Antithesis In Julius Caesar

Antithesis In Julius Caesar-27
As he begins his attack, Antony plainly states what his problem with Brutus is.He then poses several questions about Caesar that he proceeds to answer. He immediately answers and then gives the crowd time to talk.

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After that he implies that he respects Caesar but does not love him.

Antony then begins his argument against Brutus, the man who killed Caesar.

The most common Rhetorical Device used by Shakespeare in this monologue is Irony.

This is an expression of something which is contrary to the intended meaning; the words say one thing but mean another. Shakespeare uses this line as an Antistrophe through out the speech.

While that may be good and true, few writers use antithesis because, if forced, it sounds contrived and sanctimonious.

Let’s look at antithesis closer to see if—or how—you can use it to reach deeper meaning.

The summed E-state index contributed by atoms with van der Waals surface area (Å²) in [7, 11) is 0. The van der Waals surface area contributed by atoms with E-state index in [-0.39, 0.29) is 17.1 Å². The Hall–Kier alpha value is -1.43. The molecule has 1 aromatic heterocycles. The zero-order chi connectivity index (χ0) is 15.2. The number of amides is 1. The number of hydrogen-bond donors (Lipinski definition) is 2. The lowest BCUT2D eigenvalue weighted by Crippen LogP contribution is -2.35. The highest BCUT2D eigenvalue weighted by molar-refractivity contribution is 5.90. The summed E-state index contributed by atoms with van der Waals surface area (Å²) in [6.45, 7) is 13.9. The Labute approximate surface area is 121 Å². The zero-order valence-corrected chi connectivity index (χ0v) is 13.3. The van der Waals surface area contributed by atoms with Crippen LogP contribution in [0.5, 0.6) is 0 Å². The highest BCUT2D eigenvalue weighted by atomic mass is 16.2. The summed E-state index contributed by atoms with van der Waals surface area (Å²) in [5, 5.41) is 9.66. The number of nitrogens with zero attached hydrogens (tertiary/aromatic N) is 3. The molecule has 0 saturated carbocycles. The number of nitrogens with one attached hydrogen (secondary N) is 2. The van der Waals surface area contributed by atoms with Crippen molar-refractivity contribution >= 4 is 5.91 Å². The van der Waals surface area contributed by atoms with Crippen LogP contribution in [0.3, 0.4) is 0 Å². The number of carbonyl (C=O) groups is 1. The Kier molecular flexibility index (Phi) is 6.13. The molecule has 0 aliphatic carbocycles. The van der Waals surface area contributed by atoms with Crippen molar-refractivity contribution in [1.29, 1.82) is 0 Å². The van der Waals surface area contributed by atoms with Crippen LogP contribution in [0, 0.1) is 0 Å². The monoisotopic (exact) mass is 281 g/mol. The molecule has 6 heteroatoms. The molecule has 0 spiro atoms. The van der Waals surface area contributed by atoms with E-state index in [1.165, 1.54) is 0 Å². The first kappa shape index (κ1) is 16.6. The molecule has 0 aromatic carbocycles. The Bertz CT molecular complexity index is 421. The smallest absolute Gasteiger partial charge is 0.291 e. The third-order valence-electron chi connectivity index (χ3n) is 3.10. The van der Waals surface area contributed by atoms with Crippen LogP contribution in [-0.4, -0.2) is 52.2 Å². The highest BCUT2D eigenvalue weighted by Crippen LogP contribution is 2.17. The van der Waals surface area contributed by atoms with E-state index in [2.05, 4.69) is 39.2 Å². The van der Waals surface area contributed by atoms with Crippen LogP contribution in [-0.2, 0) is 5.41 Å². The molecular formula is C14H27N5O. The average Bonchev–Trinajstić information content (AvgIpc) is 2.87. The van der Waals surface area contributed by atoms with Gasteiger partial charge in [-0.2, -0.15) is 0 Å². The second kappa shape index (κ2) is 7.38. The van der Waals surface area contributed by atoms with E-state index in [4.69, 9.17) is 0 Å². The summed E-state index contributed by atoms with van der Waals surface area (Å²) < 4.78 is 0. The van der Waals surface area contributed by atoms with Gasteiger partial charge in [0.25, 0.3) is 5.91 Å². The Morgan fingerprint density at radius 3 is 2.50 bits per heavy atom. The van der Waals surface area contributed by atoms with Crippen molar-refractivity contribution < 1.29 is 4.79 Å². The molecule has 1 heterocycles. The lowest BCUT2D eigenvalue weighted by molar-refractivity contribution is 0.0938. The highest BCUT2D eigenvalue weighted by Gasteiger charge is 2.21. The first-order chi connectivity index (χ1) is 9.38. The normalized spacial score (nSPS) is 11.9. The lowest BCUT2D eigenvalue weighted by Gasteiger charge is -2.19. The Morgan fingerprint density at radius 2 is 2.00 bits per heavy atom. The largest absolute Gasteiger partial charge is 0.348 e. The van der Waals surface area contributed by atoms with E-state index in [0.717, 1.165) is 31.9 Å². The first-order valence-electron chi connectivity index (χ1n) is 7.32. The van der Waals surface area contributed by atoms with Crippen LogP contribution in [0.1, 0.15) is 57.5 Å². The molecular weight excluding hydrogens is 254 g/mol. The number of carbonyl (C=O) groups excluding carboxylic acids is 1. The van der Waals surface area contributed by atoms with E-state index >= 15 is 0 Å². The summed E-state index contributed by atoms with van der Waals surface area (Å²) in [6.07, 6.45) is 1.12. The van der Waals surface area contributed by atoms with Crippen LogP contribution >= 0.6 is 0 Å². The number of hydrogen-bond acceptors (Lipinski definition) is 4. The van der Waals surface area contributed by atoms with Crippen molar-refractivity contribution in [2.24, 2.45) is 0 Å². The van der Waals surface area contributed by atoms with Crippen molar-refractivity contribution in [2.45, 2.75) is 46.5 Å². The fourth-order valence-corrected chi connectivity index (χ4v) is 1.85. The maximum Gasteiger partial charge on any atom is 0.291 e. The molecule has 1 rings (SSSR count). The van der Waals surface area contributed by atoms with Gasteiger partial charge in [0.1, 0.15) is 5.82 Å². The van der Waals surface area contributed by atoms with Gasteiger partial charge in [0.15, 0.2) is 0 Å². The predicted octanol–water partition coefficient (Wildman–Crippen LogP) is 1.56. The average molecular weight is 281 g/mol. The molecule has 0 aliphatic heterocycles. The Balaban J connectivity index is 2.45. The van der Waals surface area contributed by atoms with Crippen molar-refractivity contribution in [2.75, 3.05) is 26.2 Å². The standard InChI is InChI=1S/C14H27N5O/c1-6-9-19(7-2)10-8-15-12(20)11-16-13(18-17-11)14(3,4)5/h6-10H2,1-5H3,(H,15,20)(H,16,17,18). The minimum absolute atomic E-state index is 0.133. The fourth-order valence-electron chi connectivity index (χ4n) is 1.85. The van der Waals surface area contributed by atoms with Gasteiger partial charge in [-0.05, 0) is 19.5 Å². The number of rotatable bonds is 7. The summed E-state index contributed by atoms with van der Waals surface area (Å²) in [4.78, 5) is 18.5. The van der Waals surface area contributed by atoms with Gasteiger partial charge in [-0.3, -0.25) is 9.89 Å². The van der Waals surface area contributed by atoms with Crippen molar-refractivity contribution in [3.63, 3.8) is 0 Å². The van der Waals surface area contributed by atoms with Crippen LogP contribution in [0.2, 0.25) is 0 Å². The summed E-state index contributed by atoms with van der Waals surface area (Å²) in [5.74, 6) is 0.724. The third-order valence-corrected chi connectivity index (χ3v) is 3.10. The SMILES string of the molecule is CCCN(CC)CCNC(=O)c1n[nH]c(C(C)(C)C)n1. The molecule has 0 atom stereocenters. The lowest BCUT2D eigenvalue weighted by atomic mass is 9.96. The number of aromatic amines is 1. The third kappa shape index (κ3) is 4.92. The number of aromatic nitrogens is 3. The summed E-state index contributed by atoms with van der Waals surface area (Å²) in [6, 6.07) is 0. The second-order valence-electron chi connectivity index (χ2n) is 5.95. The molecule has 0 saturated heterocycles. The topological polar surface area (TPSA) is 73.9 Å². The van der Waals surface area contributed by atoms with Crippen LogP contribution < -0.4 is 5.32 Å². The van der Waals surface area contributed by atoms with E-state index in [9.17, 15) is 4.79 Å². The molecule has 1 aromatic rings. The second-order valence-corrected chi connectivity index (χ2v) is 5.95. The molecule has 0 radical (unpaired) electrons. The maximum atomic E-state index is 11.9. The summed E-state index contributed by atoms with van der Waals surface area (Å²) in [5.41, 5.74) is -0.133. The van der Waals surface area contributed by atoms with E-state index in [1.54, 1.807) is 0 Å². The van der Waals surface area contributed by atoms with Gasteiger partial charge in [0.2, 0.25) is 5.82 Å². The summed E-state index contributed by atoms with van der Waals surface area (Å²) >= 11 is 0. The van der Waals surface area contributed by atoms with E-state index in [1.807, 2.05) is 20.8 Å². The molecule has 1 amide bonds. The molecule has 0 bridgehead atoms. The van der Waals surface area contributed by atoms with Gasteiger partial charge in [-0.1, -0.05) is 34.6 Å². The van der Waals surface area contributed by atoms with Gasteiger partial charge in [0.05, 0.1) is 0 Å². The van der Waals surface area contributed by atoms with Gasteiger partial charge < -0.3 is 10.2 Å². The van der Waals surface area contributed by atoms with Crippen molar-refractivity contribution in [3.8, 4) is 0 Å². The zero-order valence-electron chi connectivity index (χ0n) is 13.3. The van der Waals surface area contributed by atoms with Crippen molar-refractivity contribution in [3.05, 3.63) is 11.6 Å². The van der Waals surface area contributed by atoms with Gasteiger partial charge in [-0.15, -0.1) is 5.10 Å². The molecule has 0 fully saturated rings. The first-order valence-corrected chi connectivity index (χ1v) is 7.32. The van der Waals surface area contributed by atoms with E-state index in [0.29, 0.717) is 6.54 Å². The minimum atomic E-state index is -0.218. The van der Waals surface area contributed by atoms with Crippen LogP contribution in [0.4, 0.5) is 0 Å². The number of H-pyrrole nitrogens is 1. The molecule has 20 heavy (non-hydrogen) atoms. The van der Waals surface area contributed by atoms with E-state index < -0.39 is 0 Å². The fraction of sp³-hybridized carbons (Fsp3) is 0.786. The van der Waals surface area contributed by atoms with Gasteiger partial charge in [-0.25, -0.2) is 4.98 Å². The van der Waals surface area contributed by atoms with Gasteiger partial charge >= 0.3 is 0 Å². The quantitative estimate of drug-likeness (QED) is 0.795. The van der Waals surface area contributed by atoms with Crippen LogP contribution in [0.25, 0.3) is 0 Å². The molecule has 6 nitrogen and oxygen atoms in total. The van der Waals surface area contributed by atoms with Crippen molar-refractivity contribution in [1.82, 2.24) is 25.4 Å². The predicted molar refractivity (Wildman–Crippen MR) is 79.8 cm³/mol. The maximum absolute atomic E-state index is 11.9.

An Antistrophe is a repetition of the same word or phrase at the end of successive clauses or stanzas.

This paper shows you the importance of rhetorical devices in any kind of speech or literature.

Brutus ends his life with a rhyming couplet: ‘Farewell, good Strato. / I killed not thee with half so good a will.’ (5:5) A rhyming couplet also ends the entire play: ‘So call the field to rest, and let’s away / To part the glories of this happy day.’ (Octavius, 5:5) times.

Sometimes it’s also interesting to look at lines that don’t match the rhythm of iambic pentameter and to think about why.


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